Censor (2021)


After examining a particularly gruesome video nasty, the plot of which shares eerie parallels with a traumatic event from her childhood, film censor Enid (Niamh Algar) becomes convinced the actress in the film is her missing sister. Determined to track her down, Enid is drawn into a murky world where the line between fiction and reality becomes ever unstable.

Directed by Prano Bailey-Bond, and co-written by Bailey-Bond and Anthony Fletcher, Censor is a darkly mesmerising tale of grief, guilt, fear and perception. A period piece, its dark, dreary locations speak to the dank austerity of Thatcher’s England, a time when Mary Whitehouse was on a crusade to clean up the morals of the nation, especially when it came to violence in entertainment. The 1980s were a time when boundaries of on-screen violence, special make-up effects and what was considered ‘acceptable’ to present onscreen, were pushed in ways they had never been before. Certain films, mainly horror and exploitation, were branded ‘video nasties’ and were considered dangerous. Tabloid headlines whipped up mass hysteria and moral panic. Violent crimes were blamed on video nasties. Video shops were raided by police, proprietors imprisoned for trading illegal copies of banned films ‘under the counter’, and shops shut down. These works were believed to be infectious. The nature of their illicitness gave them a certain alure, made them more desirable.

With the moral panic regarding ‘video nasties’ in full force, Enid begins to feel overwhelmed by the responsibilities of her work, which she believes plays a crucial role in protecting society from the contagious violence spread by obscene horror films. She sits, stoically, viewing the most gruesome, gory, schlocky films, diligently taking notes and presenting her conclusions to the board. There is a fascinating and disquieting dichotomy in the scenes where she and her colleagues discuss the violence and psychological terror they view on a daily basis – this is their job and emotion is completely left out of it. Enid’s colleagues refer to her as ‘Little Miss Perfect’ due to her dedication and methodical approach. She becomes a target of public outrage, however, when tabloid headlines scream about a gruesome murder allegedly inspired by a film she passed for release, albeit with extensive cuts recommended for an 18 certificate. She receives threatening calls from irate members of the public, echoing the time when Siskel and Ebert were so outraged by the violence in Friday the 13th (1980) they encouraged their viewers to complain to staff at Paramount and even to Betsy Palmer, who starred in the film, going so far as publicising where she lived.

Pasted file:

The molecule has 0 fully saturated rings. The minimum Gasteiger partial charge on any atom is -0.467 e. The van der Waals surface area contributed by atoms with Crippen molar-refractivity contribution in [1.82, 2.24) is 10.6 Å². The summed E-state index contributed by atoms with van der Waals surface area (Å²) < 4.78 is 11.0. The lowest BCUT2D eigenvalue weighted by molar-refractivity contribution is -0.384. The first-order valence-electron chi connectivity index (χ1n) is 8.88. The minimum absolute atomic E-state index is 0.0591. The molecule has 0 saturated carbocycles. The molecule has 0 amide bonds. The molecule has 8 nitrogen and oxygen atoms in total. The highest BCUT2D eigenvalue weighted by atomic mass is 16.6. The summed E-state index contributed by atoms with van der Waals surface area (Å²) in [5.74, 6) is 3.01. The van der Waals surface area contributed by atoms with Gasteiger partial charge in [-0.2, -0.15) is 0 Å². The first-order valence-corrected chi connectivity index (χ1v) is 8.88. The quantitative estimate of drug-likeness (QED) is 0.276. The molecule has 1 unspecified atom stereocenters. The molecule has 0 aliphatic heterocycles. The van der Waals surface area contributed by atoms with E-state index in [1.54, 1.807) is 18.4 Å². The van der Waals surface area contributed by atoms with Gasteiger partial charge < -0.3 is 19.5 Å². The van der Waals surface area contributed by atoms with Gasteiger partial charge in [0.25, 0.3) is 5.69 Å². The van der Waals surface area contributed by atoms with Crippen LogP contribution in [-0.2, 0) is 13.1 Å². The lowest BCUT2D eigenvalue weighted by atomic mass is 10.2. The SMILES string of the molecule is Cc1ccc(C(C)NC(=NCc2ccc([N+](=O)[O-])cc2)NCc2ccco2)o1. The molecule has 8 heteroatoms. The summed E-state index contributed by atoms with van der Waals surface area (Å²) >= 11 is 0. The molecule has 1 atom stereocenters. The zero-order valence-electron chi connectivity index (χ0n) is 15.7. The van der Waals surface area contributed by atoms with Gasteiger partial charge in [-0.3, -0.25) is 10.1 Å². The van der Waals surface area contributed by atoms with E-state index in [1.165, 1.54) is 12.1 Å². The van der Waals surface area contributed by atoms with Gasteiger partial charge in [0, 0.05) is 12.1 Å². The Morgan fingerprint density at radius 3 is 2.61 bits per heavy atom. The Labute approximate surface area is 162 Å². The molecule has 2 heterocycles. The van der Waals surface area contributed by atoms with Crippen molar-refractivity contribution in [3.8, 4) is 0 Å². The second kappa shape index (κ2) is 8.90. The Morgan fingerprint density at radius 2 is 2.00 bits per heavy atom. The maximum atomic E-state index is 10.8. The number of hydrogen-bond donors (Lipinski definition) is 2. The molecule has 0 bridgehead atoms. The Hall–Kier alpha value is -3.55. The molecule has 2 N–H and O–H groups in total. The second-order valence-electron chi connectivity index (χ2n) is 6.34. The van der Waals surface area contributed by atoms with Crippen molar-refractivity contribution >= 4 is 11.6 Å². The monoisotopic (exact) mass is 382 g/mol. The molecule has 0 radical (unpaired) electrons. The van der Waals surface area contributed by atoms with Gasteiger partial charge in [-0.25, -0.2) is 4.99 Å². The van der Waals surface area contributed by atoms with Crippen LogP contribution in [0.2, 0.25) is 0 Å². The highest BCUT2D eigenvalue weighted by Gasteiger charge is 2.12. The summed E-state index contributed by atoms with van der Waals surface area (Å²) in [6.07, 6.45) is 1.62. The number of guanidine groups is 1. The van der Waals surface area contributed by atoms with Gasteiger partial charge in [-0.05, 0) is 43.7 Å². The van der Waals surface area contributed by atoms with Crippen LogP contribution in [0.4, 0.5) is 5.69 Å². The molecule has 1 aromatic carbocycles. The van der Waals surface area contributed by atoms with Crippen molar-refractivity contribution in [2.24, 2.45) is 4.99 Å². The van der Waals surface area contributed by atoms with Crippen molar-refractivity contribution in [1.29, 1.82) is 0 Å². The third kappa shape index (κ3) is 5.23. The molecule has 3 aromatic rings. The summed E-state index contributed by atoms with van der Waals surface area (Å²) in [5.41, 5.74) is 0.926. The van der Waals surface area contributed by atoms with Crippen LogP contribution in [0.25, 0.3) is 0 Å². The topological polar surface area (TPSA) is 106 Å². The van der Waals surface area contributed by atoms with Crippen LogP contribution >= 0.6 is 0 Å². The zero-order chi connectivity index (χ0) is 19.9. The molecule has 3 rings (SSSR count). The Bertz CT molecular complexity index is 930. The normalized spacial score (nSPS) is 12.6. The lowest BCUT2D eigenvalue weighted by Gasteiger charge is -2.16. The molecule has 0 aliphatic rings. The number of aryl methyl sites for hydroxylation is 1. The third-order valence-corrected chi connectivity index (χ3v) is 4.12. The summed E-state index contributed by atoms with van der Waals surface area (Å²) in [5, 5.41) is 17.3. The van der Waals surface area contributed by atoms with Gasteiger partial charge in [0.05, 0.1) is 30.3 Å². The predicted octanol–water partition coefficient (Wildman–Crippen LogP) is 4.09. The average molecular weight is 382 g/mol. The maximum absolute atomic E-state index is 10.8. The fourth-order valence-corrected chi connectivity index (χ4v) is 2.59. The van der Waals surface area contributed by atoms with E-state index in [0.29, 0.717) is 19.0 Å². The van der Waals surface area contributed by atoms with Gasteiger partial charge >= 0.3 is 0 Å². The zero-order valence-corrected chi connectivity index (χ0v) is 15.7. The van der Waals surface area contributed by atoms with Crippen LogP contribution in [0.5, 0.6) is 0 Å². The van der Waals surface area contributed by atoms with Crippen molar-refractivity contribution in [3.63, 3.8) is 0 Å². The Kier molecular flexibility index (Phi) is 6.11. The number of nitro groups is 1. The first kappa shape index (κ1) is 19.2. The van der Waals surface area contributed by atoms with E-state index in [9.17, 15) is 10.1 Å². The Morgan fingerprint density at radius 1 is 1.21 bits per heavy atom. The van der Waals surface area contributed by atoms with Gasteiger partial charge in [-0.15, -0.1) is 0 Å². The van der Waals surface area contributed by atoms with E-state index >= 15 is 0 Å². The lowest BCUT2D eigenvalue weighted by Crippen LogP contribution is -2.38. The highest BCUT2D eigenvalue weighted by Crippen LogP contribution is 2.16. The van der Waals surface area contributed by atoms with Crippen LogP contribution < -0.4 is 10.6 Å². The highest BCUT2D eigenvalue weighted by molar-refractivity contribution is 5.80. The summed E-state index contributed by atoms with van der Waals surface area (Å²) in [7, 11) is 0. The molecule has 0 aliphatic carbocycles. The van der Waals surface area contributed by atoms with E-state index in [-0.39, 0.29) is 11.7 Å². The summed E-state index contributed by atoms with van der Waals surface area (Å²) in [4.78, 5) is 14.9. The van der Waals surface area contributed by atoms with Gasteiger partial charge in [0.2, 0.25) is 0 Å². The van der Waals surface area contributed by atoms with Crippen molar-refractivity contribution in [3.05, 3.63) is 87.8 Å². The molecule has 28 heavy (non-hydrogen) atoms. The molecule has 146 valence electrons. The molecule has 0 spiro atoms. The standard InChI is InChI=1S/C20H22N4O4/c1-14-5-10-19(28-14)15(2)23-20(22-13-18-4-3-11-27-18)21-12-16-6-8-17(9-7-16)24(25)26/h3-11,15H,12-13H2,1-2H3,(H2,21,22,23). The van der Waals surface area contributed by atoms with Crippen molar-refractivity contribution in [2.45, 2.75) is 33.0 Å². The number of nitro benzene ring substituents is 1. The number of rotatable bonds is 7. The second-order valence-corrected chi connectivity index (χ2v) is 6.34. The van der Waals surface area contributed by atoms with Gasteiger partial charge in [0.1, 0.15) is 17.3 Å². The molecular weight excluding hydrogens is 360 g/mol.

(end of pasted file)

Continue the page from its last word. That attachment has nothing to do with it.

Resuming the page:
Enid is a fascinating character brilliantly portrayed by Algar. Bailey-Bond’s direction creates the impression Enid leads a hermitic existence. She is mainly confined to windowless interiors like her office and video screening rooms, her only window onto the world a TV screen. Glimpses into the outside world reveal cramped commutes, glum urban lighting, pedestrian underpasses, and night-time car journeys. She is a solitary figure and doesn’t appear to have many friends. Her relationship with her parents is strained – they love her but can’t really connect with her as she refuses to let go of the past. 
Enid’s tailspin really begins when she examines a grimy backwoods slasher called Don’t Go in the Church. A scene in the film, in which a girl disappears after she follows a large, hulking male figure into a creepy cabin in the woods, disturbs Enid. It appears to trigger memories of the day her sister went missing. Later, when she views another of the director’s films, Asunder, which she acquires an ‘under the counter’ copy of from a video shop, she becomes convinced the actress in the film is her missing sister. She then becomes obsessed with tracking down the mysterious director, Frederick North.

Fuelled by the guilt of not being able to remember what happened the day her sister went missing, and the guilt that a recent murder was apparently inspired by a film passed with cuts she recommended, Enid is plunged into murky psychological chaos. As Enid’s psyche begins to disintegrate Bailey-Bond’s visuals become more intense and heightened, with lighting more lurid and fantastical as we enter the third act, which takes place at the wooded location where North is filming the sequel to Don’t Go in the Church. When she finally encounters Frederick North, he intones: “All of my ideas are drawn from real life […] People think that I create horror, but I don’t. Horror is already out there, in all of us. It’s in you.” As an exploration of how fear, grief and guilt can twist and alter perception, Censor is a powerful, deeply unsettling and haunting film.

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